Funds that invest in fixed-interest securities, including those issued by companies. Best suited to income rather than capital growth investors.
Escalator unit trusts
A type of protected unit trust offering a higher-than-usual level of protection. The selling price floor is set at a higher level, perhaps 98 or even 100 per cent of the prevailing bid price.
Funds investing in stocks that pay a set return each year, including corporate bonds and government bonds such as UK gilts.
Guaranteed equity bonds
Type of bond that runs for a fixed term, and offers a return linked to the performance of one or more stock market indices.
Money is invested for a fixed term, and a predetermined level of income is paid monthly or annually. Original capital is returned at the end of the term, provided a certain stock market index or combination has not fallen over that term.
National Savings products
Offer maximum safety as they are backed by the Government. Some products are tax-free up to certain levels, including Index-linked Savings Certificates and Premium Bonds.
Funds invested in commercial or residential property, either directly or by investing in the shares of companies in the property sector.
Protected unit trusts
Investment funds that offer a protected selling price, usually fixed for a certain period. They give investors security in case of a market crash.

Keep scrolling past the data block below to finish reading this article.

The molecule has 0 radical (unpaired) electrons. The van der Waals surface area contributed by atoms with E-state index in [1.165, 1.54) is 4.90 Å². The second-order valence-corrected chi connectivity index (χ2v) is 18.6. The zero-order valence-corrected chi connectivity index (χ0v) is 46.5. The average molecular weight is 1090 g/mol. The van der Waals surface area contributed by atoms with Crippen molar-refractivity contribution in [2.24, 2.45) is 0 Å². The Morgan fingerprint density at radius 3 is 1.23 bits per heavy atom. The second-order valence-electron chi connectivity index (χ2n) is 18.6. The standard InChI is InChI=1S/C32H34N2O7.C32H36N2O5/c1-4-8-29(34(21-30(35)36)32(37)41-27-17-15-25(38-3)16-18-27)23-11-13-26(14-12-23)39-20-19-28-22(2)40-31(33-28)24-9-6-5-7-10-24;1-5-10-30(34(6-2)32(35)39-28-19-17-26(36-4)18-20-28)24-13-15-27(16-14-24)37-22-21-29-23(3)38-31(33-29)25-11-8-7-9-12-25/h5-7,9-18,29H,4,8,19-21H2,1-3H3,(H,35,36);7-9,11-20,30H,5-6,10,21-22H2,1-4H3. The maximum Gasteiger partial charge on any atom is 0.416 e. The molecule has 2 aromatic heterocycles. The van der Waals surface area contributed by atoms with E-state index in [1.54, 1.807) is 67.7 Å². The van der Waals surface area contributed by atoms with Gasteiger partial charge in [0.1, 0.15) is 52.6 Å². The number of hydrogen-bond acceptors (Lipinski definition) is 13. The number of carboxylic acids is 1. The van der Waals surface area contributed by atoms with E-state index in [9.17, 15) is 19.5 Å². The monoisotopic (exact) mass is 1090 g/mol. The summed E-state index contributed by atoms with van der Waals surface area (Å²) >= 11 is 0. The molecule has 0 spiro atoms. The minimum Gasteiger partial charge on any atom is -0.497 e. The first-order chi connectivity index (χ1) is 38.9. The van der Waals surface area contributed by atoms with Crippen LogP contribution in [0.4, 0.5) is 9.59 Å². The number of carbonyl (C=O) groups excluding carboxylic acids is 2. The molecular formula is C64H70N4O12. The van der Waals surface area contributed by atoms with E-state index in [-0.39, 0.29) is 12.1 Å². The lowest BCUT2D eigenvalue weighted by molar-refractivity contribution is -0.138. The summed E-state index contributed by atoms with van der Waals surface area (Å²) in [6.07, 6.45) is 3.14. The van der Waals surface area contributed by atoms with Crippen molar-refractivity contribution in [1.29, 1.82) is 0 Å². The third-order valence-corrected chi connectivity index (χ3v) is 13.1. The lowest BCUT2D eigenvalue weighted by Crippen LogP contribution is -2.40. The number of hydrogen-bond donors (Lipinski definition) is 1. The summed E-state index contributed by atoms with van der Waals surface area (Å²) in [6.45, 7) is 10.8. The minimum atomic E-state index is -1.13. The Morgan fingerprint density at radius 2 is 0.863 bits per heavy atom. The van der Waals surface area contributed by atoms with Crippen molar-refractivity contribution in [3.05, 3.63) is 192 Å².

Stepped preference shares
A class of share offered as part of a split capital investment trust. They pay a regular return, with the level fixed in advance. When the trust is wound up, a further gain may be made.
Tessas - Tax-Exempt Special Savings Accounts
Five-year savings plans in which interest accumulates tax free if capital stays invested for the full term. Each investor can put a maximum of pounds 9,000 into the plan. Follow-on plans are available. Be quick: Tessas will cease being sold after April 1999 in favour of the Government's new Individual Savings Account.
A fund of various investments, which can include shares and bonds. Investors buy units of the fund at the current market price, giving them a relatively small amount of money to spread their risk across many holdings.
Life companies offer this type of investment structure on bonds and endowment policies. Investment volatility is smoothed out by distributing the company's profits relatively evenly in the form of an annual bonus and a terminal bonus when the investment matures.
Zero-dividend preference shares
Low-risk class of share offered as part of a split capital investment trust. The shares pay no income but get a fixed pay-out when the trust is wound up.Reuse content